Climatic gases include both greenhouse (CO2, N2O, CH4) and cooling (DMS) gases. The Ocean plays an important role as a buffer to global warning, by absorbing some 40 % of the CO2 released annually and by releasing some 15% of the global sulphur emissions.
The net uptake of CO2 results from heating and cooling of surface waters (physical pump) and from biological uptake and export of organic carbon to the deep waters (biological pump). Five phytoplankton functional types (diatoms, pico/nanophytoplankton, coccolithophorids, Phaeocystis, nitrogen-fixers) have been identified as important for understanding the functioning of the biological pump, the associated biogeochemical cycles (C, N, P, Si, S, Fe) and the related effect on climate change.
In accordance, ESA research on global and climate change involves process-level experimental studies and complex ecosystem modelling.
Both aim to an increased understanding of the mechanisms controlling the biological pump in the global ocean (EU-IRONAGES), with a focus on the coastal ocean (AMORE, CARBOOCEAN), the Southern Ocean (BELCANTO, CARUSO) and ice-covered regions of the northern and southern polar oceans (SIBCLIM).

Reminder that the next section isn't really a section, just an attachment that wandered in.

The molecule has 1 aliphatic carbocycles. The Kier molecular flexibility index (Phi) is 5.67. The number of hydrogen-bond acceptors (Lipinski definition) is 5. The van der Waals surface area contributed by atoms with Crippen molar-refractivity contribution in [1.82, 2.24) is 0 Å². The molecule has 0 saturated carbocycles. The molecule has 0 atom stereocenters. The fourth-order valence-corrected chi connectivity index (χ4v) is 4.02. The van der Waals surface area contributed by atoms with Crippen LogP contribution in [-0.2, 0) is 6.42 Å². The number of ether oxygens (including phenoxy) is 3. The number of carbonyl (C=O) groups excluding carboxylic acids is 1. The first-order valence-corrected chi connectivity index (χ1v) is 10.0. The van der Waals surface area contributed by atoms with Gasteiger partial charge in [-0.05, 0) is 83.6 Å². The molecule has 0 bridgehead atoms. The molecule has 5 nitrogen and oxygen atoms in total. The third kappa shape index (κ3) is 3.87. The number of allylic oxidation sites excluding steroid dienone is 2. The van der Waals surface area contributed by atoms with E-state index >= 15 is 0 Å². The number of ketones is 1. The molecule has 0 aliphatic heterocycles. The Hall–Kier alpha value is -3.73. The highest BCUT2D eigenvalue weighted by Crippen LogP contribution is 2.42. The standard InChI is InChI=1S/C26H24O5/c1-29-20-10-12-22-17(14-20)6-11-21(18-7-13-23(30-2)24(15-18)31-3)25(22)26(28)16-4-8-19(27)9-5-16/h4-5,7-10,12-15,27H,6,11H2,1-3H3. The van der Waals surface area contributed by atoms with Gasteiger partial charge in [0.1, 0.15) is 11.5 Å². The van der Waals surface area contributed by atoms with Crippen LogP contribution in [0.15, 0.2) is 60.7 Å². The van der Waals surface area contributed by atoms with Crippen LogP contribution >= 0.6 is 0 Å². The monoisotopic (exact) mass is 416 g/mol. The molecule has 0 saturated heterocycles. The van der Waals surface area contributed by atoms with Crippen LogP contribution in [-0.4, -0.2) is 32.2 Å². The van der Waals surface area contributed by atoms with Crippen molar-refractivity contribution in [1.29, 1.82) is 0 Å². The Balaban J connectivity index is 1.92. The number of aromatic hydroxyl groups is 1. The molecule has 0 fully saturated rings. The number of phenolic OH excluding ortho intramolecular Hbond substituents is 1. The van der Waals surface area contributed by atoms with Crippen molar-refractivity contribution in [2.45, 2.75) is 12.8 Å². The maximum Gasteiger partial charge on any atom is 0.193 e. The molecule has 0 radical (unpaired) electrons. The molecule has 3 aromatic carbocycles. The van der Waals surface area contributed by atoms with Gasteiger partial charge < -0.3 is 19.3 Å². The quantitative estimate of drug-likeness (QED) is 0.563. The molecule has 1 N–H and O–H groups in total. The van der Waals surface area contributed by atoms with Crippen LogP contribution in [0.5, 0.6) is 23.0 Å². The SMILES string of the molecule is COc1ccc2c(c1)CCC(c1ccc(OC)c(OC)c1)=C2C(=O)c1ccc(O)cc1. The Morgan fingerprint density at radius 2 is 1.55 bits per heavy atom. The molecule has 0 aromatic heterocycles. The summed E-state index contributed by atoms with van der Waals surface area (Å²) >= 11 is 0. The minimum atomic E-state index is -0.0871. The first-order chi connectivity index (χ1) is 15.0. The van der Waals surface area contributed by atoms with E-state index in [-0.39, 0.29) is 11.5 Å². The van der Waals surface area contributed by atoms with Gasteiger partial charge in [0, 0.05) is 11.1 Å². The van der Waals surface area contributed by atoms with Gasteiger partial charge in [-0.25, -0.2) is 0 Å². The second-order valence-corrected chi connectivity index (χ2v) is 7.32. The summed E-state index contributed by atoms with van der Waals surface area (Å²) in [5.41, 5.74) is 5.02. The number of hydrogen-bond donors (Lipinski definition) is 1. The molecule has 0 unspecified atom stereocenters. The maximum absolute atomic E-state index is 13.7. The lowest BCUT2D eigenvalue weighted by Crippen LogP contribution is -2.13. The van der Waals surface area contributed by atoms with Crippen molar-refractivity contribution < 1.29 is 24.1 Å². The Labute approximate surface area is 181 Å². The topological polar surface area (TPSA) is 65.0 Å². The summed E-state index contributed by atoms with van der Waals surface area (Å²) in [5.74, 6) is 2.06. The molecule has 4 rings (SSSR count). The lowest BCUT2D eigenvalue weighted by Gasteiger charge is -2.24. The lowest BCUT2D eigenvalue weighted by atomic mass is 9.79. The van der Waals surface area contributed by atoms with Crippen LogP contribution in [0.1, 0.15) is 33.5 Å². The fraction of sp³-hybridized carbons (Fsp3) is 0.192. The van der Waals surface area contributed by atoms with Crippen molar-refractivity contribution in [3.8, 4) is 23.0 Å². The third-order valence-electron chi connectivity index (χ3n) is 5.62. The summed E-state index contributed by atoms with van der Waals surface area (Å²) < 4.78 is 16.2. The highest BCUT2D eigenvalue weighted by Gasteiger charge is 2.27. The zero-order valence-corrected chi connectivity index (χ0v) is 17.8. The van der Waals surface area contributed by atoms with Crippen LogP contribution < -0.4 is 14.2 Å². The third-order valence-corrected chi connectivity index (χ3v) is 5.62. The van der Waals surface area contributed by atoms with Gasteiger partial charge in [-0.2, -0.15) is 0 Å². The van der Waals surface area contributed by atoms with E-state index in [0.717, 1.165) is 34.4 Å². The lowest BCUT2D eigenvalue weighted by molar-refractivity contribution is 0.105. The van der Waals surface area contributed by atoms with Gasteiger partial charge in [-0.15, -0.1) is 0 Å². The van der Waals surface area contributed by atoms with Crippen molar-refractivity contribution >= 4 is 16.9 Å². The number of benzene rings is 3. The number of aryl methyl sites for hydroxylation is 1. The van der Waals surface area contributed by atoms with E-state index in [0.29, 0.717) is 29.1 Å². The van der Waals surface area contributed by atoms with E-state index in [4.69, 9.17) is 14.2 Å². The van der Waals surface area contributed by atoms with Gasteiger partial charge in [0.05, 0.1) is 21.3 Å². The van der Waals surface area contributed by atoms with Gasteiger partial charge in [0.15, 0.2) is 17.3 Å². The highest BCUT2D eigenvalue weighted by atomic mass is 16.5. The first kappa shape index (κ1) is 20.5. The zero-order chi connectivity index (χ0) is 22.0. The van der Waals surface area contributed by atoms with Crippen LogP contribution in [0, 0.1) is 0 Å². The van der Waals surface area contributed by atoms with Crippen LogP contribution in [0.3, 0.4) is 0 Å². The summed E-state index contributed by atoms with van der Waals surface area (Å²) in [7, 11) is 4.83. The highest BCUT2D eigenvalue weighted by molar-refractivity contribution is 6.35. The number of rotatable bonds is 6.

The ocean is the main natural sulphur source via the phytoplankton syntheis of dimethylsulphoniopropionate (DMSP), the DMS precursor. The lack of correlation between observed DMS and phytoplankton distributions is explained by the complexity of DMSP production and conversion to DMS pathways. Indeed the ability to synthetize DMSP is species-specific and varies with environmental conditions. Moreover, the enzymatic cleavage of DMSP in DMS can either be performed by phytoplankton or bacterial lyases. In this context ESA aims to improve the knowledge and modelling of DMS production and its emission to the atmosphere in the coastal North Sea (DMS-SNS).